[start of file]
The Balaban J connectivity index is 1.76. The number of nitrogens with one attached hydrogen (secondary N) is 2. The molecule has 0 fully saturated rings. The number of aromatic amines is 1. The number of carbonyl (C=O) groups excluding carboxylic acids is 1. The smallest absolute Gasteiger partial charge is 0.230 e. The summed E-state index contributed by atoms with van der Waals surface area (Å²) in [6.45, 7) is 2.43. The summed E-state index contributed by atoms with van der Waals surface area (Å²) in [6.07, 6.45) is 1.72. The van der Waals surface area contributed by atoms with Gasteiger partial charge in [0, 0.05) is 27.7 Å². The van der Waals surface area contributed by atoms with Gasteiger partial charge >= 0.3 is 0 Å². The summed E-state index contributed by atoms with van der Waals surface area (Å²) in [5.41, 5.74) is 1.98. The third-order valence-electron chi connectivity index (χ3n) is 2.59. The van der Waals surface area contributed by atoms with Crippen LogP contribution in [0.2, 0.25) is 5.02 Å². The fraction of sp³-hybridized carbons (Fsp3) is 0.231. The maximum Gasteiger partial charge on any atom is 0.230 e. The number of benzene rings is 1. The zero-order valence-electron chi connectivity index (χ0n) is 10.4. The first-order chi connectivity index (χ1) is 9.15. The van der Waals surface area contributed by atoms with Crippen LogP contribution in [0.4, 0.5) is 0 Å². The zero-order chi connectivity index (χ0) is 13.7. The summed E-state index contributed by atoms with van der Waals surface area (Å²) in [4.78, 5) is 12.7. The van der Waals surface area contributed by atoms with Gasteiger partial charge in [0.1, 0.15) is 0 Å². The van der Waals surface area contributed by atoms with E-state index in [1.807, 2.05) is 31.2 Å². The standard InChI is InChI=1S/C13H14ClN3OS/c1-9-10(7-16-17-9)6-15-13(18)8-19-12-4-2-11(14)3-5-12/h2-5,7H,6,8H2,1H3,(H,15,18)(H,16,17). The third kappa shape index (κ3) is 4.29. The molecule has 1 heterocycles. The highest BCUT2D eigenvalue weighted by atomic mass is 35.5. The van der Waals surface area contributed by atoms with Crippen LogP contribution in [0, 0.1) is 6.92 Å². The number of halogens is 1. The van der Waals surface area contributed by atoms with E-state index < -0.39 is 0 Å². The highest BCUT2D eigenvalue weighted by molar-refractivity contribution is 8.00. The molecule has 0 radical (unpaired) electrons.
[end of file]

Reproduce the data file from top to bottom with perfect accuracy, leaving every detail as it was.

The Balaban J connectivity index is 1.76. The number of nitrogens with one attached hydrogen (secondary N) is 2. The molecule has 0 fully saturated rings. The number of aromatic amines is 1. The number of carbonyl (C=O) groups excluding carboxylic acids is 1. The smallest absolute Gasteiger partial charge is 0.230 e. The summed E-state index contributed by atoms with van der Waals surface area (Å²) in [6.45, 7) is 2.43. The summed E-state index contributed by atoms with van der Waals surface area (Å²) in [6.07, 6.45) is 1.72. The van der Waals surface area contributed by atoms with Gasteiger partial charge in [0, 0.05) is 27.7 Å². The van der Waals surface area contributed by atoms with Gasteiger partial charge >= 0.3 is 0 Å². The summed E-state index contributed by atoms with van der Waals surface area (Å²) in [5.41, 5.74) is 1.98. The third-order valence-electron chi connectivity index (χ3n) is 2.59. The van der Waals surface area contributed by atoms with Crippen LogP contribution in [0.2, 0.25) is 5.02 Å². The fraction of sp³-hybridized carbons (Fsp3) is 0.231. The maximum Gasteiger partial charge on any atom is 0.230 e. The number of benzene rings is 1. The zero-order valence-electron chi connectivity index (χ0n) is 10.4. The first-order chi connectivity index (χ1) is 9.15. The van der Waals surface area contributed by atoms with Crippen LogP contribution in [0.4, 0.5) is 0 Å². The zero-order chi connectivity index (χ0) is 13.7. The summed E-state index contributed by atoms with van der Waals surface area (Å²) in [4.78, 5) is 12.7. The van der Waals surface area contributed by atoms with Gasteiger partial charge in [0.1, 0.15) is 0 Å². The van der Waals surface area contributed by atoms with E-state index in [1.807, 2.05) is 31.2 Å². The standard InChI is InChI=1S/C13H14ClN3OS/c1-9-10(7-16-17-9)6-15-13(18)8-19-12-4-2-11(14)3-5-12/h2-5,7H,6,8H2,1H3,(H,15,18)(H,16,17). The third kappa shape index (κ3) is 4.29. The molecule has 1 heterocycles. The highest BCUT2D eigenvalue weighted by atomic mass is 35.5. The van der Waals surface area contributed by atoms with Crippen LogP contribution in [0, 0.1) is 6.92 Å². The number of halogens is 1. The van der Waals surface area contributed by atoms with E-state index < -0.39 is 0 Å². The highest BCUT2D eigenvalue weighted by molar-refractivity contribution is 8.00. The molecule has 0 radical (unpaired) electrons.